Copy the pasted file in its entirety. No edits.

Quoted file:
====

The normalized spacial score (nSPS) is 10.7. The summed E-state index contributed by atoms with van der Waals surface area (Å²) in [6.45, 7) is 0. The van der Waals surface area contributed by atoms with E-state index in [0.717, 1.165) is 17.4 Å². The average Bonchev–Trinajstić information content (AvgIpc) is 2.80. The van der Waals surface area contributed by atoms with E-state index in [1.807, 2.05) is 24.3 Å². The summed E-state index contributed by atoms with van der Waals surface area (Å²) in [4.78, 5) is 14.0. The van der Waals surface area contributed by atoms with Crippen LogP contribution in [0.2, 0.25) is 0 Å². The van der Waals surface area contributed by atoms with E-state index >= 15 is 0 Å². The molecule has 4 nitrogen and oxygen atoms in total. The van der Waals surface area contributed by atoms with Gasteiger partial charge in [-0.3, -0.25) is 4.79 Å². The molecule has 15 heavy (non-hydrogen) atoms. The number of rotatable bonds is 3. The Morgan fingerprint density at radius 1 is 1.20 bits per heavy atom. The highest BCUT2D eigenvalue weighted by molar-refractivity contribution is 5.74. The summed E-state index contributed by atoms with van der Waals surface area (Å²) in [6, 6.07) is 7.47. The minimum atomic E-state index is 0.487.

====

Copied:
The normalized spacial score (nSPS) is 10.7. The summed E-state index contributed by atoms with van der Waals surface area (Å²) in [6.45, 7) is 0. The van der Waals surface area contributed by atoms with E-state index in [0.717, 1.165) is 17.4 Å². The average Bonchev–Trinajstić information content (AvgIpc) is 2.80. The van der Waals surface area contributed by atoms with E-state index in [1.807, 2.05) is 24.3 Å². The summed E-state index contributed by atoms with van der Waals surface area (Å²) in [4.78, 5) is 14.0. The van der Waals surface area contributed by atoms with Crippen LogP contribution in [0.2, 0.25) is 0 Å². The van der Waals surface area contributed by atoms with E-state index >= 15 is 0 Å². The molecule has 4 nitrogen and oxygen atoms in total. The van der Waals surface area contributed by atoms with Gasteiger partial charge in [-0.3, -0.25) is 4.79 Å². The molecule has 15 heavy (non-hydrogen) atoms. The number of rotatable bonds is 3. The Morgan fingerprint density at radius 1 is 1.20 bits per heavy atom. The highest BCUT2D eigenvalue weighted by molar-refractivity contribution is 5.74. The summed E-state index contributed by atoms with van der Waals surface area (Å²) in [6, 6.07) is 7.47. The minimum atomic E-state index is 0.487.